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The Fulton Art Fair and its impact in Brooklyn
February 27 @ 4:00 pm - 5:00 pmFree
The Fulton Art Fair was established in 1958 to promote the work of artists of African American descent in New York. Based in Bed-Stuy, Brooklyn, it fostered an incredible artistic expansion in Bedford Stuyvesant, unifying local Black visual artists and performers during a time when the Civil Rights movements was gaining steam. Since then, the fair has continued to highlight artists as the storytellers of their culture. Historian Richard Greene will discuss this history with long-time Fulton Art Fair member and artist Larry Weekes. Together they will retrace the milestones of the fair and its role in building community in a changing area of Brooklyn.
This event is part of a conversation series that connects the artwork exhibited at FiveMyles with contemporary Humanities issues. More specifically, humanities scholars will discuss NYC’s recent history with 5 older artists, mapping the artists’ role in community building, the influence of architecture and real estate on their lives, and their participation in New York’s social fabric over the years.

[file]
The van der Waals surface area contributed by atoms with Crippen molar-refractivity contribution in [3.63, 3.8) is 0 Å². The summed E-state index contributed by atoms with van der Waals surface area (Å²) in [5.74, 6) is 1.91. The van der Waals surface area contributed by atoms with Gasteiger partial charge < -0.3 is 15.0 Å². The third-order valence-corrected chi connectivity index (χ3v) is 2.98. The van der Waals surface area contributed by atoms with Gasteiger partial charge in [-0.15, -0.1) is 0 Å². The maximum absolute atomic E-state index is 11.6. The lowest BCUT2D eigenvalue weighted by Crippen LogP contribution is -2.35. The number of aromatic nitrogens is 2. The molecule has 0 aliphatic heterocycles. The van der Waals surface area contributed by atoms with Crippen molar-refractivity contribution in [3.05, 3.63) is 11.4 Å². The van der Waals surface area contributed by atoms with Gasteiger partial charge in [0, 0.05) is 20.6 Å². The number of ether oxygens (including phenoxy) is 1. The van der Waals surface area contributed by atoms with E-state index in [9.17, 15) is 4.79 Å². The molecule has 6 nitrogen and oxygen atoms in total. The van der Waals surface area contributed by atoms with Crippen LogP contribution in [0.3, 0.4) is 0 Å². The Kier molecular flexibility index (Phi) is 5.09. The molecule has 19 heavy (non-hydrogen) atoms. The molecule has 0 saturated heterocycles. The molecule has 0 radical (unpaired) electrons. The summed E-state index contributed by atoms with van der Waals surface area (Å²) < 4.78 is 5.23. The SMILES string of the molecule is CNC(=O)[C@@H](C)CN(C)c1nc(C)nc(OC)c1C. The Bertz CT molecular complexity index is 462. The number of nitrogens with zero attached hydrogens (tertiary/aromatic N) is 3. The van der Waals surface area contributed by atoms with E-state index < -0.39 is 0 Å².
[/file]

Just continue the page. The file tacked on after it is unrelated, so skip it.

In-person attendance is free, and is limited to 30 people. Proof of vaccination and masks will be required to enter the space. The event will also be filmed for later viewing online. Please check www.fivemyles.org for updates the week before the event for more information.